As an English musician for 10 years, Nathan Clarke has been a part of several bands, performed solo and even home-recorded, produced and distributed his own albums.
After being with bands that have broken up, Clarke made the decision to make his way through the music world as a solo artist.
“I needed to be out of the band to do my own thing,” Clarke said in an exclusive interview with FanBolt. “It’s only a few months [after the break-up] that you start getting nostalgic and blanking out all of the bad parts. If I were to believe my memory, my first band was like being on a five year holiday of laughs. We’ve since got back together and tried again, but that’s when the real memories come back and two rehearsals later, it’s all over again.”
From those negative experiences, Clarke learned more about him and grew as an artist. One major aspect he recognized is that he cannot be in a band full time.
“I now know what I want to do,” Clarke said. “I went straight off and formed a band when I could only play two guitar chords. So for the first five years, I didn’t know anything else. After the bands breaking up, I realized that there was another way and it was so much easier and enjoyable to just do it myself.”
Clarke finds the best part about being a solo artist is the fact that he normally wins the arguments with himself over song parts and recordings.
“The worst part is that it’s really easy to get lazy,” Clarke said. “I find that I play a lot less live as a solo musician because I’ve got no one else to say ‘Let’s gig.'”
Even though he prefers to write and record solo, Clarke loves playing shows with full bands whenever he has the opportunity.
“Playing for 10 years, I’ve met loads of people that I consider close friends,” Clarke said. “They are musicians so if I have a gig coming up and I want a band I can see who’s available and we do a few rehearsals and then play the gig. It’s a good way to do it because it’s always different. It’s great playing live with different people, no matter what variation of band it is, there is always a good vibe. We only do one or two rehearsals and then a gig, so there is no time to get sick of the songs or each other. I really love it; it’s probably been the best move I ever made.”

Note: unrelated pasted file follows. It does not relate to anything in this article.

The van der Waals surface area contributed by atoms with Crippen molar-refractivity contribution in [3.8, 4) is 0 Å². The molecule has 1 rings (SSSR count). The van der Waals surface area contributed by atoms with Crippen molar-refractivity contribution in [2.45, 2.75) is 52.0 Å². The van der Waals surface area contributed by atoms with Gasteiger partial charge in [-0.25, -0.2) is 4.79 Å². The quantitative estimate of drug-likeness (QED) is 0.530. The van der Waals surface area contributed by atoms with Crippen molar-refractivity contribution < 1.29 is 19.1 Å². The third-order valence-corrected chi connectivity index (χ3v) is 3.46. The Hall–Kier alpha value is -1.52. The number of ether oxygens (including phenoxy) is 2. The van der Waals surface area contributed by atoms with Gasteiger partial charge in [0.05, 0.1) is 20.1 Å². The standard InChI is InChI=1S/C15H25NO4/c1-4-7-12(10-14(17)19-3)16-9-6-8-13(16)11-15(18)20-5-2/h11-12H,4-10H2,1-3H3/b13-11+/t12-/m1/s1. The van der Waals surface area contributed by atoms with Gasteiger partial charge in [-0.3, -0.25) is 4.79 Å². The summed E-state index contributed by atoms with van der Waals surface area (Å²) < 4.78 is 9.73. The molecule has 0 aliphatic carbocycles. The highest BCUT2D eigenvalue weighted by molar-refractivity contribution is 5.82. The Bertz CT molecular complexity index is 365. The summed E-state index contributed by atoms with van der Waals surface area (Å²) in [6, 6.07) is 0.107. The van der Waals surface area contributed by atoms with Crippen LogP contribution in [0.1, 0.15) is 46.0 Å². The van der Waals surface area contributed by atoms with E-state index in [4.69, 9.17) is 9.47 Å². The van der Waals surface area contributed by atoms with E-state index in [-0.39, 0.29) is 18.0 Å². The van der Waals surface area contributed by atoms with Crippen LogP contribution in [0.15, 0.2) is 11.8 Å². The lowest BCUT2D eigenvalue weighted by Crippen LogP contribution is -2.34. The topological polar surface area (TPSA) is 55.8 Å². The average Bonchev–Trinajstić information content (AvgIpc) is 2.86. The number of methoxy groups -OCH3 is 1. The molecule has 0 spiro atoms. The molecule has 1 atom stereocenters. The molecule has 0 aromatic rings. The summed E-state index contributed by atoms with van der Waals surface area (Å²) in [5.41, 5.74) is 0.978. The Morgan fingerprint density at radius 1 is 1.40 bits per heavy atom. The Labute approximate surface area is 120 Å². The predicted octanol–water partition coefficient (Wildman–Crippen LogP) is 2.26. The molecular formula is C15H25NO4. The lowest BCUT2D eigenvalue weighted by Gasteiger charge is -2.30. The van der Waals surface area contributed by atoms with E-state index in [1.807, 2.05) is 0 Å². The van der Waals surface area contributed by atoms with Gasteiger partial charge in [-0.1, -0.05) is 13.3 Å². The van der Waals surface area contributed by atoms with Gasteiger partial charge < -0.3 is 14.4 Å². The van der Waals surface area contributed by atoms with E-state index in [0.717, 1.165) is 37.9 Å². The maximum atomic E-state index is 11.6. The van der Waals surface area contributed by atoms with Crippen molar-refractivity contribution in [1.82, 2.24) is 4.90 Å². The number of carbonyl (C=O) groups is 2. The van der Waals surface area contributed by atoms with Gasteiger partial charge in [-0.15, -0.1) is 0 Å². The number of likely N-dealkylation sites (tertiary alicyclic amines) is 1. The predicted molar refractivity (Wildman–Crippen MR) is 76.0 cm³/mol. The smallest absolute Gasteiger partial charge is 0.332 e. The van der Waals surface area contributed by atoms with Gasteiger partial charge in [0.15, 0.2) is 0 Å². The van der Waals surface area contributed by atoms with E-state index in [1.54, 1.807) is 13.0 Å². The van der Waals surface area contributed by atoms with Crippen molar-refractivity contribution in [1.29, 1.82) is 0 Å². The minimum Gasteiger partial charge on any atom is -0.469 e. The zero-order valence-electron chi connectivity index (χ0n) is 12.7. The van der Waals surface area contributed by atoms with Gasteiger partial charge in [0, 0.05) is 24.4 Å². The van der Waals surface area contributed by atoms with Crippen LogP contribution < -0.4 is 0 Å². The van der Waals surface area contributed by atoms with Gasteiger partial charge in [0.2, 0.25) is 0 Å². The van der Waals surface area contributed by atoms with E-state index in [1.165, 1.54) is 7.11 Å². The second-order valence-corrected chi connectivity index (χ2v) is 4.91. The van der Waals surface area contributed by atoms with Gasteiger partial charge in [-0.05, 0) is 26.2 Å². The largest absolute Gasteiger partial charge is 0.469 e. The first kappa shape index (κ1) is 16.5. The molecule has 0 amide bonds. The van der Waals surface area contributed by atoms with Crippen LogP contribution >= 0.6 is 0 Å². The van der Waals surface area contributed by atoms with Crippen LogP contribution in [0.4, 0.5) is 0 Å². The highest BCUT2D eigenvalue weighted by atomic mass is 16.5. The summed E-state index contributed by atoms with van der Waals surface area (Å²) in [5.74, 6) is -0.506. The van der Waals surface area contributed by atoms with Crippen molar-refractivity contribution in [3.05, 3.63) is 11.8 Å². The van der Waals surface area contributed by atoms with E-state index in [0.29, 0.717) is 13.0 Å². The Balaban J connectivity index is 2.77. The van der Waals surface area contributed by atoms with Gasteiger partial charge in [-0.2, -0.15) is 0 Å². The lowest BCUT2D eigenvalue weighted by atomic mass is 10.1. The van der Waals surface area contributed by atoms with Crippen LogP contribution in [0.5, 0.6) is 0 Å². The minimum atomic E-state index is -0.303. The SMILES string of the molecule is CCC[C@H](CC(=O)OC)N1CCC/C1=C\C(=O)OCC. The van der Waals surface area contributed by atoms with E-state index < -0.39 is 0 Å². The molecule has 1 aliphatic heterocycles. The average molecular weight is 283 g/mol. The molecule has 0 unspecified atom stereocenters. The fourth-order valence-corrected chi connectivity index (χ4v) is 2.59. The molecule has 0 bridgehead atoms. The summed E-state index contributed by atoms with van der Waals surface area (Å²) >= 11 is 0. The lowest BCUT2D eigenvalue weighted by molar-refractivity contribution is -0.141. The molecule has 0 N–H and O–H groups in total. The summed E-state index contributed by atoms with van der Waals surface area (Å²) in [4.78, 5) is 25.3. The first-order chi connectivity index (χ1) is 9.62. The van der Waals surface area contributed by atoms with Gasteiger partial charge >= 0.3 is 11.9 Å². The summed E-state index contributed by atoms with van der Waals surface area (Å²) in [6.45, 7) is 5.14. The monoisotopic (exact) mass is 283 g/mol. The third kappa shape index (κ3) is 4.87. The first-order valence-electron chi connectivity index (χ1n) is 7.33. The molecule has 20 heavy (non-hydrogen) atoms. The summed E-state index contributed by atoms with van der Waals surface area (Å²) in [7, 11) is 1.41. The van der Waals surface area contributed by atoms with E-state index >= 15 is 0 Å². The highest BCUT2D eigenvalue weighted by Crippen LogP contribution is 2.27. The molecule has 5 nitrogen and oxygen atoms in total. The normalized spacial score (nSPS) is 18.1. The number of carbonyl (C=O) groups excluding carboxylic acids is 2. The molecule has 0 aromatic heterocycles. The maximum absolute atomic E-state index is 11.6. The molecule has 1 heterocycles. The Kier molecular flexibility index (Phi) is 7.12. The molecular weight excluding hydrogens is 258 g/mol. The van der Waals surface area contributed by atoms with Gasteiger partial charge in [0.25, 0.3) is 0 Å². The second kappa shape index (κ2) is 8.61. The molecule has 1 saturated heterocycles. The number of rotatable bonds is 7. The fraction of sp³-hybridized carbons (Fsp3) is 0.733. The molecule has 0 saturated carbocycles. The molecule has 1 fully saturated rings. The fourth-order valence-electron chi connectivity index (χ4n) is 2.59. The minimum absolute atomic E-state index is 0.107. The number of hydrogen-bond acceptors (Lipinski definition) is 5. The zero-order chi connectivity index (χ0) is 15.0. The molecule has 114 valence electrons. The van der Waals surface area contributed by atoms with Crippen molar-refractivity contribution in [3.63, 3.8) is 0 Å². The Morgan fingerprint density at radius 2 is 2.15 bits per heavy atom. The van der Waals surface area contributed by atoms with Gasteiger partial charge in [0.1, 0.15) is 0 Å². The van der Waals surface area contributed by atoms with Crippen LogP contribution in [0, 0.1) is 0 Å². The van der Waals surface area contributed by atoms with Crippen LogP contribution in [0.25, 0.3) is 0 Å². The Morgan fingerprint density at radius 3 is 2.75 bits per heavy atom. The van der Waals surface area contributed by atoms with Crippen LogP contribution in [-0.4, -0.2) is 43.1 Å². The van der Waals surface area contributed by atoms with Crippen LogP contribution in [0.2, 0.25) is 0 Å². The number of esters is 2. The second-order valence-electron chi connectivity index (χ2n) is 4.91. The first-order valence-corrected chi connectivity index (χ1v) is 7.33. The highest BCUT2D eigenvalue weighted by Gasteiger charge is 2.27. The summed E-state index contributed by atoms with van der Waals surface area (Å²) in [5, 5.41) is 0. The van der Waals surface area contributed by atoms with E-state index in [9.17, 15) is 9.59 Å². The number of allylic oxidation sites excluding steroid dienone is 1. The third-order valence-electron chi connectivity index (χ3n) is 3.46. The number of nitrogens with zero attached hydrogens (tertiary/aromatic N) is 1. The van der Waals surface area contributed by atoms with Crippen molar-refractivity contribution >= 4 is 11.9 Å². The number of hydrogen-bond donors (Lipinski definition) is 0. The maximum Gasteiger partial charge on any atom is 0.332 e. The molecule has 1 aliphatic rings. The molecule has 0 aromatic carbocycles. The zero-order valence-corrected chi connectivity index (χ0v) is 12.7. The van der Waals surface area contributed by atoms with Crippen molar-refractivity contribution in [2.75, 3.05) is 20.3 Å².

Clarke says that he feels relaxed and comfortable playing live shows; he does not do anything special to prepare for them other than practicing with the band, if he uses one.
“If it’s with the band, we’ll have a setlist ready,” Clarke said. “But if I’m on my own, I just have two or three definite [songs] and then play whatever I can remember at the time. Before I gig, I’m normally just with mates having a drink in the bar. Live shows have always been a good night out for me, it’s an opportunity to see friends and have a drink. There’s nothing better than playing to new people and then chatting to them after and hearing that they enjoyed it.”
The musician has not had the opportunity to go on tour, but he has played several shows in England and even performed in Scotland as well. Clarke says that he noticed a difference while on stage in the two countries.
“In Glasgow it seemed like people went looking for live music,” Clarke said. “When we played there, it was always busy with passing trade. That doesn’t happen in London.”
Clarke’s passion for performing live and playing music runs so deep, that he decided to make his music available to his fans for free.
“All I want to do is play live and record music,” Clarke said. “I can try and sell it to people who have no idea who I am, or just give it away. If it’s free, the chances of someone downloading it are much better and all I really want to do is increase my fan base. It just seems like an obvious way to do it.”
Having several albums available to his fans, Clarke says his favorite is the Silver EP. He would best describe the album as getting closer to the sound he is after. Silver was the first time that he used more instruments than just the basic setup.
“There are loads of keys on there, strings and etc.,” Clarke said. “It’s probably the best album to listen to for someone listening to me for the first time, as it’s quite a varied album, in terms of song styles. I wrote Silver after the break up of my second band Tolivar. Silver was recorded at home. The versions on the EP are about the third or fourth recordings because I kept wiping them by accident. I did all the music at home and the vocals I recorded sitting in my car, it was the quietest place I could find.”
This year, Clarke plans on releasing a new album as well as writing and recording a lot more music.
“I am now recording the Dead Models album,” Clarke said. “I’m also going to start trying to get some videos made to help promote the releases.”
Interview by: Kim Gallagher